A Cash and Stock Merger on Your Tax Return: What You Need to Know

Begin by congratulating both KSU and Canadian Pacific Railway on their successful merger (CP). There is no joy in getting an unexpected tax bill due to December 2021’s merger, so we’ll attempt to describe the details below.
The following are the regulations that apply when cash or property is obtained as part of a merger or transaction that is otherwise exempt from taxation: You initially apply or transfer your original cost basis to the equity of the acquiring firm. A part of your cost basis will be deducted from the purchase price of the acquiring company’s shares if your cost basis is higher. Any additional cash or property acquired in addition to the stock is taxed again if the cost basis of the acquiring company’s shares is less than or equal to your cost basis.

An Exemplification of the First Observation

For a total merger consideration of $20,000, you paid $15,000 for the acquiring company’s shares and $5,000 in cash when you first purchased the stock for $10,000. To put it another way, in this scenario, you have $10,000 in the purchasing company’s stock (which is now worth $15,000) plus $5,000 in realised capital gains (since your cost basis was less than or equal to the stock received of the acquiring company).

Second Case Study

KSU stockholders got 2.884 shares of CP and $90 in cash in December 2021 for each share of KSU stock they held prior to the merger between KSU and CP.

For example, if you held 1,000 shares of KSU when it merged, how would you record that transaction on your 2021 tax return?

  • Shareholders who acquired shares in KSU more than a year ago paid $65,000.00 (or $65.00 per share).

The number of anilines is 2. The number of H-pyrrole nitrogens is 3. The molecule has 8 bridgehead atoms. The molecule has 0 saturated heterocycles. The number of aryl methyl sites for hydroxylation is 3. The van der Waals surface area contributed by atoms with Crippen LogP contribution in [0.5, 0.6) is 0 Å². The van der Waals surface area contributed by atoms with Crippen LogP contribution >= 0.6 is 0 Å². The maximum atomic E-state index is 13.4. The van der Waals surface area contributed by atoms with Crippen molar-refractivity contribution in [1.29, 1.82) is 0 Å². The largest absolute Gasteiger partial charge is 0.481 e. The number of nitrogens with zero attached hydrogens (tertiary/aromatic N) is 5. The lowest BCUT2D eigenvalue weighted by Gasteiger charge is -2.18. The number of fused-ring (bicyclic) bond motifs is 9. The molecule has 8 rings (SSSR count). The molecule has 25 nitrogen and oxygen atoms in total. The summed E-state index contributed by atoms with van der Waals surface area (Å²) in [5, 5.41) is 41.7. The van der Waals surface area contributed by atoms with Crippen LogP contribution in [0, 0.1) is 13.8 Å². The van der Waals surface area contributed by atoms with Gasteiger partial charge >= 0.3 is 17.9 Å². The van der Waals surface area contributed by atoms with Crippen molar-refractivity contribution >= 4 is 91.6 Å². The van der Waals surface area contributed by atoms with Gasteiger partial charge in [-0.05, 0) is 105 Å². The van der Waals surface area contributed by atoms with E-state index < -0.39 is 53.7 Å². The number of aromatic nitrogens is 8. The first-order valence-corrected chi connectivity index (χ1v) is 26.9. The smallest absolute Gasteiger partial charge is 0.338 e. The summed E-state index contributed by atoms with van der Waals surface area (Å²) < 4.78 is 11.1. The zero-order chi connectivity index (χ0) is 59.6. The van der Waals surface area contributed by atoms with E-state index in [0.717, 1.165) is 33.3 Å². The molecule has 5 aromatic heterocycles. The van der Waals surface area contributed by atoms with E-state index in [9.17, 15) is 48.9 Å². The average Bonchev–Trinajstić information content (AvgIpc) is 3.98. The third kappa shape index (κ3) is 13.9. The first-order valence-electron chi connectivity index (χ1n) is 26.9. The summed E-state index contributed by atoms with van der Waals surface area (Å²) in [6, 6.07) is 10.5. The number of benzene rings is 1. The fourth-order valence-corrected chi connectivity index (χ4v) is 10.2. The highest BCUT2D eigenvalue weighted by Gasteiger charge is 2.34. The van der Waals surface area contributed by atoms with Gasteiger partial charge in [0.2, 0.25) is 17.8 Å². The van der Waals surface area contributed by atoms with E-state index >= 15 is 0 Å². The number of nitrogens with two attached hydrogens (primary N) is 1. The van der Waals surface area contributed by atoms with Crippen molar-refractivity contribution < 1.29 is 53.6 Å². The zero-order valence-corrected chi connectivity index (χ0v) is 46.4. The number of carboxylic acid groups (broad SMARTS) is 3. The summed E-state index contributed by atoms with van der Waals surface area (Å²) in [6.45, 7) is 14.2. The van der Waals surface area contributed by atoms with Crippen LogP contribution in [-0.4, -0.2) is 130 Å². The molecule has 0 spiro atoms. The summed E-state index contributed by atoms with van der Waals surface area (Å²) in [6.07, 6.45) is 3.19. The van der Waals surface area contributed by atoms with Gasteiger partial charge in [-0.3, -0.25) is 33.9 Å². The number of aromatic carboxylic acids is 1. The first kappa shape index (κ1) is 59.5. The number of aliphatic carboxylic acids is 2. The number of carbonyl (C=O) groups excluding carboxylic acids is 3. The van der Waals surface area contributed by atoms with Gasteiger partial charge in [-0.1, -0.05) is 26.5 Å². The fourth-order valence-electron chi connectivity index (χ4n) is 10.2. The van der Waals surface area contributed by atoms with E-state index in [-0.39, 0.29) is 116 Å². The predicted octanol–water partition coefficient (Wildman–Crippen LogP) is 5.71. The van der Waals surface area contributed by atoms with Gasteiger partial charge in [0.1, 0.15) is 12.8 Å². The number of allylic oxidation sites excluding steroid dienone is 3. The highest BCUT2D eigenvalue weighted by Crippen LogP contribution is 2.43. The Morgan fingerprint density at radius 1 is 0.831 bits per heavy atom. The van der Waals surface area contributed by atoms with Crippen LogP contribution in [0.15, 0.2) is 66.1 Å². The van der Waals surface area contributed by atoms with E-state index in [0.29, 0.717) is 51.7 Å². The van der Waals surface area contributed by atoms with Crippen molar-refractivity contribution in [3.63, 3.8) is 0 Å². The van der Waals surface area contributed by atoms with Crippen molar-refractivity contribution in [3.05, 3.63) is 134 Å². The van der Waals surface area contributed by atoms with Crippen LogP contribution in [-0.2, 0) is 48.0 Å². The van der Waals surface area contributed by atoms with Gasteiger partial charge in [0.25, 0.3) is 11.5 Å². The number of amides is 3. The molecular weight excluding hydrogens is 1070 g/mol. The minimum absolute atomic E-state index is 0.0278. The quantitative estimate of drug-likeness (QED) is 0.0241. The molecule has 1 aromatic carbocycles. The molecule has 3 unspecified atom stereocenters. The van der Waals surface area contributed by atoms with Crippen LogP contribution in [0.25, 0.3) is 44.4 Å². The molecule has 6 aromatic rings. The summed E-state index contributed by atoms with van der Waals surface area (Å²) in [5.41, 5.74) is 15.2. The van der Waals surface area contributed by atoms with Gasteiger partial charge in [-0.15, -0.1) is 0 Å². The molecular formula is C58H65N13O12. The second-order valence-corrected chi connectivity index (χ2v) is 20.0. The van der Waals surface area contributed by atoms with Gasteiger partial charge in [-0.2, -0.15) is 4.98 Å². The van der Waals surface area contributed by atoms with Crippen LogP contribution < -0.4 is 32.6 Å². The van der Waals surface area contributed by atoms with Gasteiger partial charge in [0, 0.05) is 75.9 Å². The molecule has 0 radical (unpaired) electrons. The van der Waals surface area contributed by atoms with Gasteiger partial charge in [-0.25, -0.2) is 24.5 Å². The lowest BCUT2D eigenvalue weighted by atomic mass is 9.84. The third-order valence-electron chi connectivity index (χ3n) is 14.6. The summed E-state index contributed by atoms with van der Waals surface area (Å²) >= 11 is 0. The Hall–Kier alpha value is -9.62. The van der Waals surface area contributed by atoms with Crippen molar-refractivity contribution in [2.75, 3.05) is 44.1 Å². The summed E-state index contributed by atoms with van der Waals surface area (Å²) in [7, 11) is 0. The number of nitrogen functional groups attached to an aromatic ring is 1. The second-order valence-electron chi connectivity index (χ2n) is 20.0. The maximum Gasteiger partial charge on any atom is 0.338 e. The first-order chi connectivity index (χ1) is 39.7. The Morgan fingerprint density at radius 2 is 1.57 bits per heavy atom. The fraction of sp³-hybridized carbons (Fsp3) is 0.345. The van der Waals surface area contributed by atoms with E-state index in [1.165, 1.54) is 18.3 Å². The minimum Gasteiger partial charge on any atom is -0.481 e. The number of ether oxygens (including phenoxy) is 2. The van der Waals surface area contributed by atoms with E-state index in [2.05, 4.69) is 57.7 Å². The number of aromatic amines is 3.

• CP stock and cash totaled $298,657.40 in merger consideration.
  • 1,001 KSU shares and 2.884 CP shares, each at $72.35 on the day of the transaction, equate to $208,657.40 in CP stock.
  • (1,000 shares of KSU x $90 cash per share): $90,000
  • There was no additional payment for fractional shares since the stock conversion resulted in a full number (i.e., 2,884.00 shares vs 2,884.50 shares).
  • It costs $65,000 to buy 2,884 new shares of CP, which works out to $22.54 per share. There was no change in the cost base (explained below).

$90,000 was realised and reported in 2021 as a long-term capital gain. Because the individual’s cost basis was lower than the shares acquired from the acquiring business, the cash received is recognised as a capital gain in the year of receipt (CP in this case). KSU was likewise kept unmodified under the new CP cost base, which was also the case.

Case Study #3:

In this scenario, what if fractional CP shares were created? What would be the ramifications for tax computation if such were the case? Instead of having 1,000 shares of KSU, what if you had 1,150 stock options?

  • Shares acquired more than a year ago were originally purchased at a cost basis of $65,000, or $56.52 each.
  • Cash and CP stock totaled $343,456.01 in merger consideration.
  • 1,150 KSU shares x 2.884 CP shares x $72.35 = 3,316 CP stock value $239,912.60 (1,150 KSU shares x 2.884 CP shares x $72.35 = 3,316 CP stock)
  • (1,000 shares of KSU x $90 cash per share): $103,500